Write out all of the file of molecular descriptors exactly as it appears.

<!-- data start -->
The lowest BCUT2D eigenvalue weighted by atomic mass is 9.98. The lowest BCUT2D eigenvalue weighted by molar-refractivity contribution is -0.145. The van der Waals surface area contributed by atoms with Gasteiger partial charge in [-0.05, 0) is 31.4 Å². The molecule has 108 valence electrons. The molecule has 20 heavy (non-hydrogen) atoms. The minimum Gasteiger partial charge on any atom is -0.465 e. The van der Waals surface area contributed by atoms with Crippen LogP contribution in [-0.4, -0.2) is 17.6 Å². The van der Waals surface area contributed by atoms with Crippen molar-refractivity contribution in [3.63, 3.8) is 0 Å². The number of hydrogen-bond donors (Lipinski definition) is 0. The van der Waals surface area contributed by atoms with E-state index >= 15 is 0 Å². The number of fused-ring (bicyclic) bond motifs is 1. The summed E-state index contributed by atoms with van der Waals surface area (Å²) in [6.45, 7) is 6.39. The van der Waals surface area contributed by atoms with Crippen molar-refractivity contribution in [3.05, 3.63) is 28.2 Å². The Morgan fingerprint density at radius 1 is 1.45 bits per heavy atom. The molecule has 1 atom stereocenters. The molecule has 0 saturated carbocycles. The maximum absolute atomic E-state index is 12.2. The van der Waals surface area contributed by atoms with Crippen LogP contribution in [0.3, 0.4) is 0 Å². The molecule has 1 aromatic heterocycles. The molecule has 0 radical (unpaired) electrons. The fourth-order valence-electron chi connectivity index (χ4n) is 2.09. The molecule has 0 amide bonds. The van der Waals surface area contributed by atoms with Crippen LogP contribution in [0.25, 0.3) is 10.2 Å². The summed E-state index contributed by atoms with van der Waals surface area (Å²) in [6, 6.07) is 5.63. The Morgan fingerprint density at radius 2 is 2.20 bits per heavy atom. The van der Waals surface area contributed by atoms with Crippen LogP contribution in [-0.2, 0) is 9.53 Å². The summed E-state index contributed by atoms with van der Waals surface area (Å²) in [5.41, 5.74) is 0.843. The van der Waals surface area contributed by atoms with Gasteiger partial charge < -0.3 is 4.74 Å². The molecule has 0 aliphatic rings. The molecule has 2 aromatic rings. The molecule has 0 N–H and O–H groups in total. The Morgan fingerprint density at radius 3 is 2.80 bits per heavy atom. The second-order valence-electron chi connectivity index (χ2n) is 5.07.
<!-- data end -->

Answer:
The lowest BCUT2D eigenvalue weighted by atomic mass is 9.98. The lowest BCUT2D eigenvalue weighted by molar-refractivity contribution is -0.145. The van der Waals surface area contributed by atoms with Gasteiger partial charge in [-0.05, 0) is 31.4 Å². The molecule has 108 valence electrons. The molecule has 20 heavy (non-hydrogen) atoms. The minimum Gasteiger partial charge on any atom is -0.465 e. The van der Waals surface area contributed by atoms with Crippen LogP contribution in [-0.4, -0.2) is 17.6 Å². The van der Waals surface area contributed by atoms with Crippen molar-refractivity contribution in [3.63, 3.8) is 0 Å². The number of hydrogen-bond donors (Lipinski definition) is 0. The van der Waals surface area contributed by atoms with E-state index >= 15 is 0 Å². The number of fused-ring (bicyclic) bond motifs is 1. The summed E-state index contributed by atoms with van der Waals surface area (Å²) in [6.45, 7) is 6.39. The van der Waals surface area contributed by atoms with Crippen molar-refractivity contribution in [3.05, 3.63) is 28.2 Å². The Morgan fingerprint density at radius 1 is 1.45 bits per heavy atom. The molecule has 1 atom stereocenters. The molecule has 0 saturated carbocycles. The maximum absolute atomic E-state index is 12.2. The van der Waals surface area contributed by atoms with Crippen LogP contribution in [0.3, 0.4) is 0 Å². The molecule has 1 aromatic heterocycles. The molecule has 0 radical (unpaired) electrons. The fourth-order valence-electron chi connectivity index (χ4n) is 2.09. The molecule has 0 amide bonds. The van der Waals surface area contributed by atoms with Crippen LogP contribution in [0.25, 0.3) is 10.2 Å². The summed E-state index contributed by atoms with van der Waals surface area (Å²) in [6, 6.07) is 5.63. The Morgan fingerprint density at radius 2 is 2.20 bits per heavy atom. The van der Waals surface area contributed by atoms with Crippen LogP contribution in [-0.2, 0) is 9.53 Å². The summed E-state index contributed by atoms with van der Waals surface area (Å²) in [5.41, 5.74) is 0.843. The van der Waals surface area contributed by atoms with Gasteiger partial charge < -0.3 is 4.74 Å². The molecule has 0 aliphatic rings. The molecule has 2 aromatic rings. The molecule has 0 N–H and O–H groups in total. The Morgan fingerprint density at radius 3 is 2.80 bits per heavy atom. The second-order valence-electron chi connectivity index (χ2n) is 5.07.